A new study finds that forgiveness and reconciliation at home helps to prevent the recurrence of bullying among adolescents. Supportive, yet accountable parenting was more successful that negative reinforcement such as suspension and expulsion.
The report, published in the Journal of Social Issues, reviewed a survey of nearly two thousand Bengali youths and found that parental forgiveness and reconciliation promote adaptive shame management and reduce bullying behavior. Punitive measures such as expulsion may reinforce bullying tendencies by excluding the child from social support networks, and triggering inappropriate modes of shame management.
As illustrated by the authors, school bullies should be held accountable for their actions, but at the same time, they need to be re-integrated into social groups where they feel loved by their significant others. It is important to note that forgiveness and reconciliation ceremonies do not downplay the harm done by saying that we excuse the wrongdoer. Nor do they excuse the denial of shame/guilt over the wrongdoing, nor do they eliminate re-offending.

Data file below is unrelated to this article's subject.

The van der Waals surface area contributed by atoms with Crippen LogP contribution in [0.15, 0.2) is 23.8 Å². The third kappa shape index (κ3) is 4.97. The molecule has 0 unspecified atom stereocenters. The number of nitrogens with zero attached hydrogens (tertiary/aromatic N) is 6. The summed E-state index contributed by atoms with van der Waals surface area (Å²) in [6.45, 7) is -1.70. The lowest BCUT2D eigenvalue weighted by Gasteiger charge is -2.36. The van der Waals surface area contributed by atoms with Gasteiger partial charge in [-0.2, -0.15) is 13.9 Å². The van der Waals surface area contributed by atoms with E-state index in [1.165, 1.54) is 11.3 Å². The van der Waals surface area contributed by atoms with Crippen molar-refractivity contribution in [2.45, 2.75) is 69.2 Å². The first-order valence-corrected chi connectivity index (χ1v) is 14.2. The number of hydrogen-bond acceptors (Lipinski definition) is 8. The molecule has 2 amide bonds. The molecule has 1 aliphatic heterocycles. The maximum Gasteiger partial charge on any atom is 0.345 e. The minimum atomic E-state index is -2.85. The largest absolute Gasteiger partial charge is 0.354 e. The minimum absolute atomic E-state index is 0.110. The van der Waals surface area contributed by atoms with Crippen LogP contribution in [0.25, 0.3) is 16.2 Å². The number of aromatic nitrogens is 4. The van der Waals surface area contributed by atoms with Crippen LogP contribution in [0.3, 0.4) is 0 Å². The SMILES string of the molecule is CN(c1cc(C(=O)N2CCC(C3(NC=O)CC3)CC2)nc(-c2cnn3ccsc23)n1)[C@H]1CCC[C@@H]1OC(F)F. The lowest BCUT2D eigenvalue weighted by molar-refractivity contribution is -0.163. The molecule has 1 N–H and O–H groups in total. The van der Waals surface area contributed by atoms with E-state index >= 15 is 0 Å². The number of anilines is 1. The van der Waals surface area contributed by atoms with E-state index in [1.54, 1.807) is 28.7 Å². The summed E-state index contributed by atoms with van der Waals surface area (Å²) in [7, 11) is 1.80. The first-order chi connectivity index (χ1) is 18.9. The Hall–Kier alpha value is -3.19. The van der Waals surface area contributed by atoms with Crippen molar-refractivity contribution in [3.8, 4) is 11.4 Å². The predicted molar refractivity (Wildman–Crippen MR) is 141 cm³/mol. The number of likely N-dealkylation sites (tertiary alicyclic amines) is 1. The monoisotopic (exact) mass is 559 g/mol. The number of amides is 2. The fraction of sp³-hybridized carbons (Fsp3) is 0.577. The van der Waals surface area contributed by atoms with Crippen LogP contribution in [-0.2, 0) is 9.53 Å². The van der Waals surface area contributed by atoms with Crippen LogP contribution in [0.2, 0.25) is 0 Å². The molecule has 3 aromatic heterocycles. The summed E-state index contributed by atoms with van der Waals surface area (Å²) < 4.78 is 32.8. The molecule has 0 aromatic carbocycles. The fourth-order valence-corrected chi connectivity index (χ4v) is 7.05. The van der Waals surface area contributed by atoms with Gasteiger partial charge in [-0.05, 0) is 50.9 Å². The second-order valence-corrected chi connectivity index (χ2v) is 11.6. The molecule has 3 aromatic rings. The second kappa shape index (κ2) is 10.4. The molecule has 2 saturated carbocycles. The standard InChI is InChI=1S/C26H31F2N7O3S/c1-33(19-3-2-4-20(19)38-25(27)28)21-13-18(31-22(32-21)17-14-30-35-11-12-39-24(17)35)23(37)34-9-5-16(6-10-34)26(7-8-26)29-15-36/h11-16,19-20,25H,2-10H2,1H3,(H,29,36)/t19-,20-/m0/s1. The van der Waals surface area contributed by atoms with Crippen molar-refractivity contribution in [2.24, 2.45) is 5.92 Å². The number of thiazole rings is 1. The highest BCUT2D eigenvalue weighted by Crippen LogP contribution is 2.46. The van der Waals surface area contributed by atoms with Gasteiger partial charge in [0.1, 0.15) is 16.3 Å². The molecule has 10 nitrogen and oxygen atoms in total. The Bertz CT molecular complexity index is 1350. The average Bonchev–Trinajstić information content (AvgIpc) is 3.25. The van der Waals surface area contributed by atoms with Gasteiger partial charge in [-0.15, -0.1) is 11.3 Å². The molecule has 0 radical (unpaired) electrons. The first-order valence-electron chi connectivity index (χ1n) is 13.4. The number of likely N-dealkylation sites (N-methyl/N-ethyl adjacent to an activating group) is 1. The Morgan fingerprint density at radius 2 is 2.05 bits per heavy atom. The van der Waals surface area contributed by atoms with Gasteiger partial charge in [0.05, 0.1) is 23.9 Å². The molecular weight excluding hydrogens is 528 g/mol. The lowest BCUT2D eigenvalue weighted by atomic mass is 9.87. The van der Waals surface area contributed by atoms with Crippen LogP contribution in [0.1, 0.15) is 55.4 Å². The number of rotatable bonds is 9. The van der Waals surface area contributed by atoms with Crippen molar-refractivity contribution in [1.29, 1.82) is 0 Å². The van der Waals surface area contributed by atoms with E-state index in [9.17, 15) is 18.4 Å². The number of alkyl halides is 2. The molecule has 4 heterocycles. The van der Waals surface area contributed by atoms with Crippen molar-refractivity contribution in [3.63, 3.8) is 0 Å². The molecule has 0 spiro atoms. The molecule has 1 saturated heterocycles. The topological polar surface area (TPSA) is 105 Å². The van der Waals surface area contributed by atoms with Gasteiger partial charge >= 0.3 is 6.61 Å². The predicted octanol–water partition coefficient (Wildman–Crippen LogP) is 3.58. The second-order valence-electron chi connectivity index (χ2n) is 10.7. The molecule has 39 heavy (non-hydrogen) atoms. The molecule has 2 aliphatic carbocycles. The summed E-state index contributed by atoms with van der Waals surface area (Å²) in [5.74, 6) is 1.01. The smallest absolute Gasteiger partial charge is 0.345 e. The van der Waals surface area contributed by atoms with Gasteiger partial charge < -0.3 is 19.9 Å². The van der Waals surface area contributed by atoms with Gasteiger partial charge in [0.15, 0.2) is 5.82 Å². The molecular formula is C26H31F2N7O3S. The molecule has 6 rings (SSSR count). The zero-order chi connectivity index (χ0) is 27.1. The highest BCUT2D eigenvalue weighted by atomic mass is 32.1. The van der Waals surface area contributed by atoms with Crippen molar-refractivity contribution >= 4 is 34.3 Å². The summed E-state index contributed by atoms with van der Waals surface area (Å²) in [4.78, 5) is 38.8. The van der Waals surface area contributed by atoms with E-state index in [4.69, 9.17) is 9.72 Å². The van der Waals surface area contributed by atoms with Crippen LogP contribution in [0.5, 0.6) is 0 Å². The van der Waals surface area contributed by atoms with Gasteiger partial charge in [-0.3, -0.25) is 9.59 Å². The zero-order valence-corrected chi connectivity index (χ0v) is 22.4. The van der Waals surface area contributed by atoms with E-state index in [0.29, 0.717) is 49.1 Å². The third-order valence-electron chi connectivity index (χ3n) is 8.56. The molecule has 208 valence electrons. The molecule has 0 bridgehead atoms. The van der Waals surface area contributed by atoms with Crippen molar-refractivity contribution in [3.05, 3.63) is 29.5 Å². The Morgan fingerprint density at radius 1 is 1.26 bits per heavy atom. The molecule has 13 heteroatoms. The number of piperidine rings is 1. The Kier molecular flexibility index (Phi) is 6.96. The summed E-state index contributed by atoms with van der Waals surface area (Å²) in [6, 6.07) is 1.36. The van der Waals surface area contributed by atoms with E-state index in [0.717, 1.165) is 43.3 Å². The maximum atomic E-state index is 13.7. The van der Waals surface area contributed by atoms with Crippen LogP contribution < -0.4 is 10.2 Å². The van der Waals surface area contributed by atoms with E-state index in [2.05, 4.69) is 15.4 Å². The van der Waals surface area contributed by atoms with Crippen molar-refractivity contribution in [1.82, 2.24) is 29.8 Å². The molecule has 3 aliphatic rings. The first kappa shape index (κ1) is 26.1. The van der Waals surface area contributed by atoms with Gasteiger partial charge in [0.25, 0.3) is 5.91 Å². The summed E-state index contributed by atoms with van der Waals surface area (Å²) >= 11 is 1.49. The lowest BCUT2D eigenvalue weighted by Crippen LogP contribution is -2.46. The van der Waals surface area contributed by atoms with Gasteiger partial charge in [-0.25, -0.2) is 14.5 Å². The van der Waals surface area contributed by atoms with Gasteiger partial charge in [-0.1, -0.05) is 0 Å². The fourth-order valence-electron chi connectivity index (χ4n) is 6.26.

This study offers evidence-based knowledge on school bullying that can be useful to institutionalize restorative justice principles at school, and develop ways of responding to wrongdoings with a balanced focus on the bullies, victims, and the school community. Through using forgiveness and reconciliation, for example, the school authority can create an experience of belonging and accountability for both the bullies and the victims.
The idea that people are responsible for their own well-being as well as having responsibilities to help promote the well-being of others creates a culture where people are rewarded for self-regulating and checking themselves before they engage in bullying activities.
Source: Blackwell Publishing Ltd.
Nauert PhD, R. (2015). Forgiveness Works. Psych Central. Retrieved on March 19, 2018, from https://psychcentral.com/news/2006/07/12/88/88.html